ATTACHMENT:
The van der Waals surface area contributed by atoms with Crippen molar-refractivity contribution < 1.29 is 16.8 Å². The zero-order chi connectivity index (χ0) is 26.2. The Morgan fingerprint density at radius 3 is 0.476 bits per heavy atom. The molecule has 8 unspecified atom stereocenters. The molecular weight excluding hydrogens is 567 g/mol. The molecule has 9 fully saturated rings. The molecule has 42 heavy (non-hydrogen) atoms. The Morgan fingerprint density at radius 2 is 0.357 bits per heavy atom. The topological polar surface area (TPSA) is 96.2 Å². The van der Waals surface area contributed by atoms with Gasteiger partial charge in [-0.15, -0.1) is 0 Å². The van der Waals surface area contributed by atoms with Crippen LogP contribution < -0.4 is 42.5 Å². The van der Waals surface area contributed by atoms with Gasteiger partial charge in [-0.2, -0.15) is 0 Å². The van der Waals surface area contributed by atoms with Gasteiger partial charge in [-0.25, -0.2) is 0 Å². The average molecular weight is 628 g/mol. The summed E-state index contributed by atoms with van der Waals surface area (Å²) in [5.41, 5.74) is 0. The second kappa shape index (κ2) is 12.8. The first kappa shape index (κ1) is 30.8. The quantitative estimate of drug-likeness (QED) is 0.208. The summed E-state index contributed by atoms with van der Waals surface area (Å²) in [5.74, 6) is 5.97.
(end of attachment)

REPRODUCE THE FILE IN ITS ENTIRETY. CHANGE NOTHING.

The van der Waals surface area contributed by atoms with Crippen molar-refractivity contribution < 1.29 is 16.8 Å². The zero-order chi connectivity index (χ0) is 26.2. The Morgan fingerprint density at radius 3 is 0.476 bits per heavy atom. The molecule has 8 unspecified atom stereocenters. The molecular weight excluding hydrogens is 567 g/mol. The molecule has 9 fully saturated rings. The molecule has 42 heavy (non-hydrogen) atoms. The Morgan fingerprint density at radius 2 is 0.357 bits per heavy atom. The topological polar surface area (TPSA) is 96.2 Å². The van der Waals surface area contributed by atoms with Gasteiger partial charge in [-0.15, -0.1) is 0 Å². The van der Waals surface area contributed by atoms with Crippen LogP contribution < -0.4 is 42.5 Å². The van der Waals surface area contributed by atoms with Gasteiger partial charge in [-0.2, -0.15) is 0 Å². The van der Waals surface area contributed by atoms with Gasteiger partial charge in [-0.25, -0.2) is 0 Å². The average molecular weight is 628 g/mol. The summed E-state index contributed by atoms with van der Waals surface area (Å²) in [5.41, 5.74) is 0. The second kappa shape index (κ2) is 12.8. The first kappa shape index (κ1) is 30.8. The quantitative estimate of drug-likeness (QED) is 0.208. The summed E-state index contributed by atoms with van der Waals surface area (Å²) in [5.74, 6) is 5.97.